Western medicine certainly has its benefits when it comes to emergency care, as advancements in technology are generally effective when it comes to saving one’s life in the event of traumatic injury. Preventative care, on the other hand, is essentially nonexistent in most Western nations. Simple, every day treatments aren’t all that safe, either.
Treatments such as pharmaceutical drug prescriptions, routine dental checkups and non-life threatening surgeries often turn out to be just that: life threatening. Harm caused by medical error is a lot more common than you might think.
In fact, an estimated 1.6 million Americans have died as a result of medical errors over the last decade and a half. In fact, death via medical error is so common, that it’s now considered the third leading cause of death in the U.S., below heart disease and cancer.
Hospital mistakes third leading cause of death
Hospital deaths purported to be accidental show no immediate signs of decline, either, because as it turns out, doctors aren’t too concerned about it.
The rise in these particular types of deaths prompted researchers from the department of Veterans Affairs at Boston University to take a closer look, and what they found may disturb you.
Only 55 percent of surgeons actually apologize for botching up a surgery, while the remaining 45 percent never give it a second thought, according to reporting by the Daily Mail.
Yes, you read that correctly. Nearly half of doctors don’t apologize for doing a bad job. Why you might ask? Well, because they are just too damn proud.
Doctors too proud to admit they screwed up
Making mistakes is too “difficult for the physician to admit to the patient,” said study author Dr. Thomas Gallagher.
“For a long time in the field, people thought the primary reason physicians have trouble reporting adverse events is they were worried about being sued, but there are other barriers that are more important.”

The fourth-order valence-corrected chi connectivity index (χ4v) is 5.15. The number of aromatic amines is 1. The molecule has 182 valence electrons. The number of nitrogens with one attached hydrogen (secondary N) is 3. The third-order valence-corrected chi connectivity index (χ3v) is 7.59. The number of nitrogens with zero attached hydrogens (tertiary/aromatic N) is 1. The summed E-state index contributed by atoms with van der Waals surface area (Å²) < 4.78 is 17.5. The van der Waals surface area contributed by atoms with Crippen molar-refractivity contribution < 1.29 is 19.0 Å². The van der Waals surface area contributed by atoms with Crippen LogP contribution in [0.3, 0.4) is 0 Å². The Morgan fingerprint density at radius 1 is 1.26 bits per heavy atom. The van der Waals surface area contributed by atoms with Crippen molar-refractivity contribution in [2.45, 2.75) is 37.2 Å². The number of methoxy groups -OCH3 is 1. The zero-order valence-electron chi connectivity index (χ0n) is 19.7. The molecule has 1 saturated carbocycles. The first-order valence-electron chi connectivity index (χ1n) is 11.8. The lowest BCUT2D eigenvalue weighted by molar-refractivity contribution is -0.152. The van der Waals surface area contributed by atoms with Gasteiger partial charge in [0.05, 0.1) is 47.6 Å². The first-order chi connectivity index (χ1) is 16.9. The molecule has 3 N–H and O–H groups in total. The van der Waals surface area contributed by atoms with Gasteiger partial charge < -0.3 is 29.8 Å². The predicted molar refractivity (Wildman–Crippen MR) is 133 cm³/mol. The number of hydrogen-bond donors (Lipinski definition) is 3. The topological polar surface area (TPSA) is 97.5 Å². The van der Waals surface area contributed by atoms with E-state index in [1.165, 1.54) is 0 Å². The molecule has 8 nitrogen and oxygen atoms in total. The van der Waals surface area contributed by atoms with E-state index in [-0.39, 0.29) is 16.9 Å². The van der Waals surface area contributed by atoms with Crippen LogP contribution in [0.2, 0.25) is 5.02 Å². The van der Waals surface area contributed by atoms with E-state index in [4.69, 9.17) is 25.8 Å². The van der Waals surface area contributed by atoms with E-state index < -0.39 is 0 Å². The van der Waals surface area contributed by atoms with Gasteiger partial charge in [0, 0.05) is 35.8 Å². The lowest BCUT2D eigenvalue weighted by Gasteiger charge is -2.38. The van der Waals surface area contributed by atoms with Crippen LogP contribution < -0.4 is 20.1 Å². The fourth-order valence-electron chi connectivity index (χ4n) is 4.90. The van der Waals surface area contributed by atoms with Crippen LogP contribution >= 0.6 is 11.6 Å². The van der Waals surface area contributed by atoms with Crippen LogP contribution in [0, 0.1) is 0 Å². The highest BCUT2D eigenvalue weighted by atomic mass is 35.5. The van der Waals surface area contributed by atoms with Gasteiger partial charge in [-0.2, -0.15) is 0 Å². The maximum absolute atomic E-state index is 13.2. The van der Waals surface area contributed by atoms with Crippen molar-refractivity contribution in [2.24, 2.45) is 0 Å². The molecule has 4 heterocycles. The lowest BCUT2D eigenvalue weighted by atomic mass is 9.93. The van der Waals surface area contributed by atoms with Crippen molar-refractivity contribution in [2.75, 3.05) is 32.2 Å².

The 21-question survey administered to 67 specialist surgeons from three medical centers, revealed that 13 percent of doctors do not feel any regret for the mistakes made during surgery.
Unsurprisingly, a large majority do not discuss how to avoid repeating those same mistakes, either. Slightly more than half of doctors said they discuss whether or not the medical error could have been prevented.
The research, published in the journal JAMA Surgery, sought to understand “how embarrassing and upsetting these events are for clinicians,” failing to mention what patients and their families must be going through.
Doctors who don’t reflect on mistakes suffer emotionally
But, according to the survey, doctors who do not reflect on their mistakes are ultimately impacted emotionally.
“Surgeons with more negative attitudes about disclosure were more anxious about patients’ surgical outcomes or events following an operation.”
U.S. law requires doctors to fully disclose the occurrence of “adverse events or unanticipated outcomes” to patients, as well as to their family members. The survey found that the majority of them followed five of the eight recommended disclosure techniques, including:
• Explaining why it happened – 92 percent
• Expressing regret for what happened – 87 percent
• Expressing concern for the patient’s welfare – 95 percent
• Disclosing the adverse event within 24 hours – 97 percent
• Discussing steps taken to treat any subsequent problems – 98 percent
“The other three were: apologising to patients (55 per cent), discussing whether the error was preventable (55 per cent) and discussing how it could be stopped from ever happening again (32 per cent).”
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